Integrating/SAR ADC and method with low integrator swing and low complexity
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 US7511648B2 US7511648B2 US12072968 US7296808A US7511648B2 US 7511648 B2 US7511648 B2 US 7511648B2 US 12072968 US12072968 US 12072968 US 7296808 A US7296808 A US 7296808A US 7511648 B2 US7511648 B2 US 7511648B2
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 H—ELECTRICITY
 H03—BASIC ELECTRONIC CIRCUITRY
 H03M—CODING; DECODING; CODE CONVERSION IN GENERAL
 H03M1/00—Analogue/digital conversion; Digital/analogue conversion
 H03M1/12—Analogue/digital converters
 H03M1/14—Conversion in steps with each step involving the same or a different conversion means and delivering more than one bit
 H03M1/145—Conversion in steps with each step involving the same or a different conversion means and delivering more than one bit the steps being performed sequentially in seriesconnected stages

 H—ELECTRICITY
 H03—BASIC ELECTRONIC CIRCUITRY
 H03M—CODING; DECODING; CODE CONVERSION IN GENERAL
 H03M1/00—Analogue/digital conversion; Digital/analogue conversion
 H03M1/12—Analogue/digital converters
 H03M1/34—Analogue value compared with reference values
 H03M1/38—Analogue value compared with reference values sequentially only, e.g. successive approximation type
 H03M1/46—Analogue value compared with reference values sequentially only, e.g. successive approximation type with digital/analogue converter for supplying reference values to converter

 H—ELECTRICITY
 H03—BASIC ELECTRONIC CIRCUITRY
 H03M—CODING; DECODING; CODE CONVERSION IN GENERAL
 H03M3/00—Conversion of analogue values to or from differential modulation
 H03M3/30—Deltasigma modulation
 H03M3/458—Analogue/digital converters using deltasigma modulation as an intermediate step
 H03M3/46—Analogue/digital converters using deltasigma modulation as an intermediate step using a combination of at least one deltasigma modulator in series with at least one analogue/digital converter of a different type
Abstract
Description
This application is a continuationinpart of commonly assigned patent application Ser. No. 11/738,566 entitled “Hybrid DeltaSigma/SAR Analog to Digital Converter and Methods for Using Such”, filed Apr. 23, 2007 by Jerry Doorenbos, Marco Gardner and Dimitar Trifonov, and incorporated herein by reference.
The present invention relates generally to hybrid deltasigma/SAR analog to digital converters (ADCs) of the type described in abovementioned commonly assigned patent application Ser. No. 11/738,566. More particularly, the present invention relates to improvements which provide minimum integrator output swing, operation with very low power supply voltage, reduced quiescent current, and high accuracy even though the integrated circuit hybrid deltasigma/SAR ADC is fabricated using low voltage “leaky” manufacturing processes.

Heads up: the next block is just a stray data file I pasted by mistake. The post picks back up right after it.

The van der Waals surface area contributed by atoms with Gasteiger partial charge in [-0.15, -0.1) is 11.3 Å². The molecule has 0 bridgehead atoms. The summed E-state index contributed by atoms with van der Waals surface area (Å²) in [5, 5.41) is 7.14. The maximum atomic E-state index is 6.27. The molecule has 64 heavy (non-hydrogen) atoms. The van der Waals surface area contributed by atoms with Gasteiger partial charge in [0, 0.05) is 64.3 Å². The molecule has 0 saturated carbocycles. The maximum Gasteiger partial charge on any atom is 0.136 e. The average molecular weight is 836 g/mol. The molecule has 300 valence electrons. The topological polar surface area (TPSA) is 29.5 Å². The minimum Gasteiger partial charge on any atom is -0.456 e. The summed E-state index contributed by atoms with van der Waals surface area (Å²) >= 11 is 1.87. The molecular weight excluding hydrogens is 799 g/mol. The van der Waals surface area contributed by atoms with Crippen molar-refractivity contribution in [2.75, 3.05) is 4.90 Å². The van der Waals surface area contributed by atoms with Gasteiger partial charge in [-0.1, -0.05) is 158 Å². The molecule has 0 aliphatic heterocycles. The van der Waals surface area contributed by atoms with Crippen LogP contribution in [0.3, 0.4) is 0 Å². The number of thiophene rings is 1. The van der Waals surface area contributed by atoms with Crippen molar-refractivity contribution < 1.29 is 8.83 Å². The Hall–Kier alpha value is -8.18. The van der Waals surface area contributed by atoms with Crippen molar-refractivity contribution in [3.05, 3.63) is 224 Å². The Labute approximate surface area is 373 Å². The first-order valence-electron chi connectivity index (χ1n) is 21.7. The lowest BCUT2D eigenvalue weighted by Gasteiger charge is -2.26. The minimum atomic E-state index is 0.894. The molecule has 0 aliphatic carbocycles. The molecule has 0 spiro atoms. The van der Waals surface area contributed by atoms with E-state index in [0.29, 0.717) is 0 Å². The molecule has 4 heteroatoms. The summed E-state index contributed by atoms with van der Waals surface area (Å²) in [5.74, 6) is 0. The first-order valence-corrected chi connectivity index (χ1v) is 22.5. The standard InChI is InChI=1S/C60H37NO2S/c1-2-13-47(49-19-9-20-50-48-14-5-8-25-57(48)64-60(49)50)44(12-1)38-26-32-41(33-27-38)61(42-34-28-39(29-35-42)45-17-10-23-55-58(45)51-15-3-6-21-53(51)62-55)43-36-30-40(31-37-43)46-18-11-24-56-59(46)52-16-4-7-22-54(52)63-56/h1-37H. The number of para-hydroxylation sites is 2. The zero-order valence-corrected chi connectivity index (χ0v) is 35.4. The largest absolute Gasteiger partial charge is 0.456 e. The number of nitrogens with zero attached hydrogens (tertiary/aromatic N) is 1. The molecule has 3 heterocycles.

Various analog to digital data converters and conversion techniques have been developed over the years for converting electrical signals from an analog domain to a digital domain. In general, the process of analog to digital conversion includes sampling an analog signal and comparing the sampled analog signal to a threshold value. A binary result is recorded depending upon the result of the comparison. The process of comparing the sample against a threshold may be repeated a number of times with each successive comparison using a different threshold and residue of the sample. The number of iterations typically affects the noise level of any result as well as the resolution of the ultimate digital signal.
Some analog to digital converters rely on deltasigma modulation techniques.
In operation, voltage input 160 is sampled by closing switch 162 and switch 112. This allows input sample capacitor 166 to be charged to a level reflecting voltage input 160. The charge from input sample capacitor 166 is then transferred to integrating capacitor 116 by opening switch 162 and switch 112, and closing switch 114 and switch 164. This results in an output from operational amplifier 110 at the input of comparator 120. If the gain of operational amplifier 110 is unity, the output is approximately equal to voltage input 160. The output is compared with voltage reference 150. If the result is a logic ‘0’, counter 130 is not incremented. In the next pass, voltage input 160 is again sampled by closing switch 162 and switch 112. Once charging is complete, charge is transferred from capacitor 166 to capacitor 116 by closing switch 114 and switch 164. This results in a value of approximately double voltage input 160 at the output of operational amplifier 110. Again, if the result is a logic ‘0’, counter 130 is not incremented and substantially the same process is repeated until the result of a logic ‘1’ is achieved.